Understand the Qt Containers: The Data

This is just a short heads-up to those that have asked for quantitative measurements. I’ve begun updating “Understand the Qt Containers” with a section on data.

As of now, the memory and append performance is in. I’ll re-run the iteration test over the night once more (I’ve detected an anomaly that I’d like the verify first), and re-add them again, when done.

Sneak Preview: QList considered harmful

[[EDIT 2011-08-15: This has since been extended into a full Effective Qt column.]]

We knew for a long time that QList is not a good default container, despite what the documentation claims. The problem boils down to the fact that for a lot of types T, QList<T> is needlessly inefficient by allocating elements on the heap and storing pointers to them instead of storing the elements in-place, like e.g. QVector does. Sometimes, for large and complex types, that might be exactly what you want, but a conservative estimate would put that chance at less than 5%.

It never ceases to amaze me how people trained in the STL default to std::vector until a profiler tells them that they should use a std::list or std::deque instead, whereas people trained in Qt default to QList and not QVector.

Effective Qt will soon come out with all the gory details, but since KDE’s 4.5 and Qt’s 4.7 releases are imminent, I decided to give you a sneak preview of just how widespread this inefficiency is. In order to do that, I finally sat down and developed a patch that emits a warning when you try to add something to an inefficient QList (at least if you set your compiler to warn for signed/unsigned integer comparison warnings). It’s been developed and tested with GCC 4.3 and Qt 4.6.3, but should work for a lot of other compilers, too. Please send me warning generators for your compiler in comments.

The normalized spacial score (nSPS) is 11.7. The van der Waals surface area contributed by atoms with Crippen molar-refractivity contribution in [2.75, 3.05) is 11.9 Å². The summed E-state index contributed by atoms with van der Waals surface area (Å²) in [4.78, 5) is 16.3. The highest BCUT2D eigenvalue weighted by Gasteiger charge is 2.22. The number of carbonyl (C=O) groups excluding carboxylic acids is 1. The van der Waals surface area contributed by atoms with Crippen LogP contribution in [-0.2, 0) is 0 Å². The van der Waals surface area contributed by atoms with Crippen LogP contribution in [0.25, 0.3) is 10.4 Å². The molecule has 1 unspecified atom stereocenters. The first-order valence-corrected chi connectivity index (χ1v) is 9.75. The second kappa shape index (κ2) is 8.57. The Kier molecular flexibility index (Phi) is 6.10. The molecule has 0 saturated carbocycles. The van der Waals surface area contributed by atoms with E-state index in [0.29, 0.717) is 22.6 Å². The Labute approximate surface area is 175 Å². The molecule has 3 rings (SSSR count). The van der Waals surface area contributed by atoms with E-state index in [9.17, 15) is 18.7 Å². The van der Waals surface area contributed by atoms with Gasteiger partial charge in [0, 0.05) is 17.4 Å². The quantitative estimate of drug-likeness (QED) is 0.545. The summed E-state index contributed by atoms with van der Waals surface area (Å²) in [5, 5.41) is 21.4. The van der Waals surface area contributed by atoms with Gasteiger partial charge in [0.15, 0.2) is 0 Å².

The patch is binary-compatible, so you don’t have to recompile your Qt after applying it.

Here’s a (incomplete) list of inefficient uses of QList (in the following, T and S are arbitrary type):

  • QVariant (!!) is too large.
  • QVector<T> isn’t marked as movable, even though it is.
  • QSharedPointer<T> is too large.
  • Virtually any QPair<T,S> is too large.
  • Enums not marked as movable.

Run, don’t walk, and fix your new API to not use QList, or mark your new types as movable (details are in the patch). Alas, both changes are binary incompatible, so you can’t do them if you need your code to stay BC. This might be one of the reasons why QPair and QVector aren’t “fixed” yet: doing so would change the layout of the QList instantiated with them :(.

But, at least for new code, there’s no excuse anymore: Just apply the patch.

Heise Developer: Dem Elfenbeinturm entreißen

A little belatedly, I guess, but here we go:

For you German speakers out there, my first Heise Developer article, “Dem Elfenbeinturm entreißen: Über den praxisrelevanten Einsatz der Template-Metaprogrammierung“, “just” went live on Heise’s site.

It shows how to use TMP to convert from QVariant to boost::variant<>. Even if you don’t speak German, you might be interested in the sample source code: ftp://ftp.heise.de/pub/ix/developer/elfenbein.zip.

From the article:

Als Ansatz für eine Konvertierungsfunktion lässt sich Folgendes schreiben.

template <typename T_Variant>
T_Variant qvariant2variant( const QVariant & qv ) {
  for( T : types(T_Variant) )
    if ( qv.type() == T )
      return T_Variant( qvariant_cast<T>( qv ) );
  throw bad_cast( "..." );

Es fehlen noch zwei Dinge, um aus dem Pseudocode “richtigen” Code zu erstellen: Erstens ein Weg, um einen Typ T auf den dazugehörigen QVariant-internen Diskriminator abzubilden. Das leistet das Funktions-Template qMetaTypeId() [...].

Zweitens ein Weg, um “für jeden Typ T, den T_Variant enthalten kann”, abzubilden. Das lässt sich mit TMP lösen (Stichwort: Liste von Typen), was die Aufgabe für den Rest des Artikels sein wird.


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